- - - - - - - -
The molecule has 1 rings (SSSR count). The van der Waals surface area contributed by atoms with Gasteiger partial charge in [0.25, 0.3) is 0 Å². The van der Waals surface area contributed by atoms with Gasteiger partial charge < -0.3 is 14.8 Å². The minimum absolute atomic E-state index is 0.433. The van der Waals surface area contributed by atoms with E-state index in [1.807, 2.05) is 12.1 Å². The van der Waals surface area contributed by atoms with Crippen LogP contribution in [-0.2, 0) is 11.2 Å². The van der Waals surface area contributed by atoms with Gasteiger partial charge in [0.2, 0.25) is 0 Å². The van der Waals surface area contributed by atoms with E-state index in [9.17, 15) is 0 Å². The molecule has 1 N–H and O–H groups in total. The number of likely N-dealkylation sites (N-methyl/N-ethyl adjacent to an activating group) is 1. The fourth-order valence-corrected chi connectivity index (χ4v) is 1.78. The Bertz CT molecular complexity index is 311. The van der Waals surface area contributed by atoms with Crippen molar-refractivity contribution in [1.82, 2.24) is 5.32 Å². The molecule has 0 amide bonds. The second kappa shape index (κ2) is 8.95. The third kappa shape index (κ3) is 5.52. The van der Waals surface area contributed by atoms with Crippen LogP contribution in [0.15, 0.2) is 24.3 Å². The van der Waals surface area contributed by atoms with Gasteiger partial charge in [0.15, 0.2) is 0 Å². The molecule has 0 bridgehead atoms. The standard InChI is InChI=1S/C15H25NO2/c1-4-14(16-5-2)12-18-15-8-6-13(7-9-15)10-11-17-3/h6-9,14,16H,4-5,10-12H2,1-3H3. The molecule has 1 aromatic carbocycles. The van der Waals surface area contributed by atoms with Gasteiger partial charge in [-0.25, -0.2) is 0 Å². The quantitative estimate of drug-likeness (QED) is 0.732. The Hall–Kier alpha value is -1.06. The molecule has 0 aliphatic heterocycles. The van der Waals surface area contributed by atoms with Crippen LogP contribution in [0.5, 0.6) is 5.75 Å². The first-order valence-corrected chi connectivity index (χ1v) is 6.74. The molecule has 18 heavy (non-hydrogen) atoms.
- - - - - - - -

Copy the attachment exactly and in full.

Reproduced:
The molecule has 1 rings (SSSR count). The van der Waals surface area contributed by atoms with Gasteiger partial charge in [0.25, 0.3) is 0 Å². The van der Waals surface area contributed by atoms with Gasteiger partial charge < -0.3 is 14.8 Å². The minimum absolute atomic E-state index is 0.433. The van der Waals surface area contributed by atoms with E-state index in [1.807, 2.05) is 12.1 Å². The van der Waals surface area contributed by atoms with Crippen LogP contribution in [-0.2, 0) is 11.2 Å². The van der Waals surface area contributed by atoms with Gasteiger partial charge in [0.2, 0.25) is 0 Å². The van der Waals surface area contributed by atoms with E-state index in [9.17, 15) is 0 Å². The molecule has 1 N–H and O–H groups in total. The number of likely N-dealkylation sites (N-methyl/N-ethyl adjacent to an activating group) is 1. The fourth-order valence-corrected chi connectivity index (χ4v) is 1.78. The Bertz CT molecular complexity index is 311. The van der Waals surface area contributed by atoms with Crippen molar-refractivity contribution in [1.82, 2.24) is 5.32 Å². The molecule has 0 amide bonds. The second kappa shape index (κ2) is 8.95. The third kappa shape index (κ3) is 5.52. The van der Waals surface area contributed by atoms with Crippen LogP contribution in [0.15, 0.2) is 24.3 Å². The van der Waals surface area contributed by atoms with Gasteiger partial charge in [0.15, 0.2) is 0 Å². The molecule has 0 bridgehead atoms. The standard InChI is InChI=1S/C15H25NO2/c1-4-14(16-5-2)12-18-15-8-6-13(7-9-15)10-11-17-3/h6-9,14,16H,4-5,10-12H2,1-3H3. The molecule has 1 aromatic carbocycles. The van der Waals surface area contributed by atoms with Gasteiger partial charge in [-0.25, -0.2) is 0 Å². The quantitative estimate of drug-likeness (QED) is 0.732. The Hall–Kier alpha value is -1.06. The molecule has 0 aliphatic heterocycles. The van der Waals surface area contributed by atoms with Crippen LogP contribution in [0.5, 0.6) is 5.75 Å². The first-order valence-corrected chi connectivity index (χ1v) is 6.74. The molecule has 18 heavy (non-hydrogen) atoms.